We are working to protect the most pristine wildlands in Idaho, from the majestic rivers of the Clearwater Basin to the rich interconnected wildlife habitat of the High Divide. That work includes restoring and connecting large landscapes and fending off development in sensitive areas as well as irresponsible off-road vehicle use.
Areas of focus:
Idaho’s High Divide connects the ecosystems of Central Idaho and Greater Yellowstone, offering wildlife a safe corridor to travel between the two areas. This connection also provides a buffer from the effects of climate change, increased off-road vehicle use and fragmented land management.
The Clearwater Basin encompasses millions of acres of forests, rivers and mountains just south of Idaho’s northern panhandle, providing habitat for fish and wildlife and world-class recreation.
The Owyhee Canyonlands in southwest Idaho encompass one of the most remote and wild areas in the continental U.S. We are working to strengthen protections in effect in the area following wilderness designations in 2009.
Designated as wilderness in 2015, Idaho’s Boulder-White Cloud is a stunning mountain landscape supporting bighorn sheep, wolverines, pronghorn antelope, salmon and other wildlife. We are working to ensure management of this area fully protects its wilderness values.
We’re working to protect the most pristine of these wild Idaho lands, especially those that are the most important to wildlife and fish. The Wilderness Society needs your help in protecting these wild Idaho landscapes.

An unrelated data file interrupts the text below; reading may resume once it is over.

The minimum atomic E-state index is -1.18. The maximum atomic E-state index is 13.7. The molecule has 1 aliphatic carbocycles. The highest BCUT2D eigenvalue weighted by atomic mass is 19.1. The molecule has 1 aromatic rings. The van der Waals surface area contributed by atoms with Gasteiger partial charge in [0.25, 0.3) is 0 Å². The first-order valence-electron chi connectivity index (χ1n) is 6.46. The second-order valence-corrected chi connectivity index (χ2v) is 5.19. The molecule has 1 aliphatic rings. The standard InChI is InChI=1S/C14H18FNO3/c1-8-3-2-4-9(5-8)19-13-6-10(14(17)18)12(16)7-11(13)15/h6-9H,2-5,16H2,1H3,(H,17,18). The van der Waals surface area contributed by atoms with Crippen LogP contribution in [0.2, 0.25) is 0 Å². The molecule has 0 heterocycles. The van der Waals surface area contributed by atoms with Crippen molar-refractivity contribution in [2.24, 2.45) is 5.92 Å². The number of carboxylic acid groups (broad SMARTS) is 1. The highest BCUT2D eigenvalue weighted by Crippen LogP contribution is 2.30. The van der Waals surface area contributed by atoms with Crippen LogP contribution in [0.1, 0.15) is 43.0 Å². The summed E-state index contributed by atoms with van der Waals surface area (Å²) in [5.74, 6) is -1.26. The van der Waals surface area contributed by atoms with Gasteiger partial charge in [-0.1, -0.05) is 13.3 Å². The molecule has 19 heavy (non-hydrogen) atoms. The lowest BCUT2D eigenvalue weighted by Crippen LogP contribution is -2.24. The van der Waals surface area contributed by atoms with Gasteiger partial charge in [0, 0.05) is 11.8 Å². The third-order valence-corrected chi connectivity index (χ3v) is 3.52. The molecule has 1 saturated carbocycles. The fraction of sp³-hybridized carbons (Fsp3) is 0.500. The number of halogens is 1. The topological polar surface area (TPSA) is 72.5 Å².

Learn more about issues affecting the places we work to protect with our Notes from the Field.
Stay current on legislation moving in Congress, issues affecting wilderness and wilderness designation campaigns with our Notes from the Hill.
Find fact sheets, reports and other resources related to wilderness policy and conservation.
- Wednesday, January 18, 2017
Yesterday on Capitol Hill, Representative Ryan Zinke appeared before the Senate Energy and Natural Resources Committee to answer questions at his confirmation hearing to serve as Secretary of the Interior.
The Wilderness Society president, Jamie Williams issued the following statement:
“It was heartening to see Ryan Zinke voice his strong support for our parks and other public lands, but at the same time he questioned settled science around climate change and called for the rollback of the BLM's new rule to curb natural gas waste.
- Tuesday, January 17, 2017
After a ten-year environmental review with record public involvement, today the Forest Service issued its final decision to not lease 40,000 acres of sprawling wild lands in Wyoming’s Bridger-Teton National Forest.
- Friday, January 13, 2017
SUWA, The Wilderness Society, Earthjustice, and a coalition of eight other conservation groups, along with the Bureau of Land Management and off-highway vehicle groups have taken an important step to settle longstanding litigation filed in 2008 by the conservation groups which challenged six land use plans and off-highway vehicle travel plans completed at the end of the George W.